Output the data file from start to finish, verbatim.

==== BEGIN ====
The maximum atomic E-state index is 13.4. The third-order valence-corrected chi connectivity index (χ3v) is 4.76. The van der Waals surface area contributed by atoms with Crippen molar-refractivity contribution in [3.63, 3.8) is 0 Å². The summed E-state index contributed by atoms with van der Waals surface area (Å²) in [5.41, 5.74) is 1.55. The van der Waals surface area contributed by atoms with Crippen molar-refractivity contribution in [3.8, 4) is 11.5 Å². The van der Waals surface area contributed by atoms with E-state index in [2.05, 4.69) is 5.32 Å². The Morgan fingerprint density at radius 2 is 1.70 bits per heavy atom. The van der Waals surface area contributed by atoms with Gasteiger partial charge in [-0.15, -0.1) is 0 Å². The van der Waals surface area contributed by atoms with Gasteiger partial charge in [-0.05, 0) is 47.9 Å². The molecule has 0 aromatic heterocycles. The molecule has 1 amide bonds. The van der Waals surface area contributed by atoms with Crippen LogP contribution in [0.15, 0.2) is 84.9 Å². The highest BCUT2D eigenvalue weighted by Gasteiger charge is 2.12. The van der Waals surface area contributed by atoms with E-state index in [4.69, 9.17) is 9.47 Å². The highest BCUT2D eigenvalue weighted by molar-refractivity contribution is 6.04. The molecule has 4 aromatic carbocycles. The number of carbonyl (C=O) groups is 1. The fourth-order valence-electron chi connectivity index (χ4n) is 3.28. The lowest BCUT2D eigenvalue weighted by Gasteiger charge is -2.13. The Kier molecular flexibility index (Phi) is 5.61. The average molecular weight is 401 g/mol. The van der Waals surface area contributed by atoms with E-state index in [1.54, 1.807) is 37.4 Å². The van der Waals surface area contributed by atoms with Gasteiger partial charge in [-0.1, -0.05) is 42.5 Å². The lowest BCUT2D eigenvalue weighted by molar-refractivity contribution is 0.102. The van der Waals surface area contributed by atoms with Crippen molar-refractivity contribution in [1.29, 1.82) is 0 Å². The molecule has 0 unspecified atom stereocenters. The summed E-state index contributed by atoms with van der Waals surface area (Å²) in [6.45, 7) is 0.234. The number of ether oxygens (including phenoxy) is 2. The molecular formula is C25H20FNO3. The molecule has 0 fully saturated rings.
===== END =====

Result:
The maximum atomic E-state index is 13.4. The third-order valence-corrected chi connectivity index (χ3v) is 4.76. The van der Waals surface area contributed by atoms with Crippen molar-refractivity contribution in [3.63, 3.8) is 0 Å². The summed E-state index contributed by atoms with van der Waals surface area (Å²) in [5.41, 5.74) is 1.55. The van der Waals surface area contributed by atoms with Crippen molar-refractivity contribution in [3.8, 4) is 11.5 Å². The van der Waals surface area contributed by atoms with E-state index in [2.05, 4.69) is 5.32 Å². The Morgan fingerprint density at radius 2 is 1.70 bits per heavy atom. The van der Waals surface area contributed by atoms with Gasteiger partial charge in [-0.15, -0.1) is 0 Å². The van der Waals surface area contributed by atoms with Gasteiger partial charge in [-0.05, 0) is 47.9 Å². The molecule has 0 aromatic heterocycles. The molecule has 1 amide bonds. The van der Waals surface area contributed by atoms with Crippen LogP contribution in [0.15, 0.2) is 84.9 Å². The highest BCUT2D eigenvalue weighted by Gasteiger charge is 2.12. The van der Waals surface area contributed by atoms with E-state index in [4.69, 9.17) is 9.47 Å². The highest BCUT2D eigenvalue weighted by molar-refractivity contribution is 6.04. The molecule has 4 aromatic carbocycles. The number of carbonyl (C=O) groups is 1. The fourth-order valence-electron chi connectivity index (χ4n) is 3.28. The lowest BCUT2D eigenvalue weighted by Gasteiger charge is -2.13. The Kier molecular flexibility index (Phi) is 5.61. The average molecular weight is 401 g/mol. The van der Waals surface area contributed by atoms with E-state index in [1.54, 1.807) is 37.4 Å². The van der Waals surface area contributed by atoms with Gasteiger partial charge in [-0.1, -0.05) is 42.5 Å². The lowest BCUT2D eigenvalue weighted by molar-refractivity contribution is 0.102. The van der Waals surface area contributed by atoms with Crippen molar-refractivity contribution in [1.29, 1.82) is 0 Å². The molecule has 0 unspecified atom stereocenters. The summed E-state index contributed by atoms with van der Waals surface area (Å²) in [6.45, 7) is 0.234. The number of ether oxygens (including phenoxy) is 2. The molecular formula is C25H20FNO3. The molecule has 0 fully saturated rings.